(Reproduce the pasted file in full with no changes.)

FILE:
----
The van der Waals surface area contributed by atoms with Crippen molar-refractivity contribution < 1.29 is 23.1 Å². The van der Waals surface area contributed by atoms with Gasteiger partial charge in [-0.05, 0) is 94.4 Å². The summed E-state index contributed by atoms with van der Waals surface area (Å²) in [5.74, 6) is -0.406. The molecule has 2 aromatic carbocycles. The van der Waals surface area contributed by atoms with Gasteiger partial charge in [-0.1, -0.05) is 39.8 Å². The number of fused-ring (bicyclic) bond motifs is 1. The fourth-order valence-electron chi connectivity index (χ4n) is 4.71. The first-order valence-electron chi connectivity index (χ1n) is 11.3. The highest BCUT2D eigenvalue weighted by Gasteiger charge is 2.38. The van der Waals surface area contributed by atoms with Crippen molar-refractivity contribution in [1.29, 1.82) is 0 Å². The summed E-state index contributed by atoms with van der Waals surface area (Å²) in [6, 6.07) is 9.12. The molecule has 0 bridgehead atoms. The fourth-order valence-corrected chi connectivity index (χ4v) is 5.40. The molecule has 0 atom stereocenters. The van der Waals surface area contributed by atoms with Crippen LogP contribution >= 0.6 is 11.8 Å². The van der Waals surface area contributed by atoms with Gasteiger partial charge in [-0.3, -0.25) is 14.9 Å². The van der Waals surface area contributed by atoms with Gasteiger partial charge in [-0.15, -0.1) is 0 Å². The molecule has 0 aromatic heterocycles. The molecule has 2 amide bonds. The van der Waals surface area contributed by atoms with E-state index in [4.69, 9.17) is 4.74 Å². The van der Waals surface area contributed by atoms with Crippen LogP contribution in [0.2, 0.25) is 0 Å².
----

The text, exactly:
The van der Waals surface area contributed by atoms with Crippen molar-refractivity contribution < 1.29 is 23.1 Å². The van der Waals surface area contributed by atoms with Gasteiger partial charge in [-0.05, 0) is 94.4 Å². The summed E-state index contributed by atoms with van der Waals surface area (Å²) in [5.74, 6) is -0.406. The molecule has 2 aromatic carbocycles. The van der Waals surface area contributed by atoms with Gasteiger partial charge in [-0.1, -0.05) is 39.8 Å². The number of fused-ring (bicyclic) bond motifs is 1. The fourth-order valence-electron chi connectivity index (χ4n) is 4.71. The first-order valence-electron chi connectivity index (χ1n) is 11.3. The highest BCUT2D eigenvalue weighted by Gasteiger charge is 2.38. The van der Waals surface area contributed by atoms with Crippen molar-refractivity contribution in [1.29, 1.82) is 0 Å². The summed E-state index contributed by atoms with van der Waals surface area (Å²) in [6, 6.07) is 9.12. The molecule has 0 bridgehead atoms. The fourth-order valence-corrected chi connectivity index (χ4v) is 5.40. The molecule has 0 atom stereocenters. The van der Waals surface area contributed by atoms with Crippen LogP contribution >= 0.6 is 11.8 Å². The van der Waals surface area contributed by atoms with Gasteiger partial charge in [-0.3, -0.25) is 14.9 Å². The van der Waals surface area contributed by atoms with Gasteiger partial charge in [-0.15, -0.1) is 0 Å². The molecule has 0 aromatic heterocycles. The molecule has 2 amide bonds. The van der Waals surface area contributed by atoms with E-state index in [4.69, 9.17) is 4.74 Å². The van der Waals surface area contributed by atoms with Crippen LogP contribution in [0.2, 0.25) is 0 Å².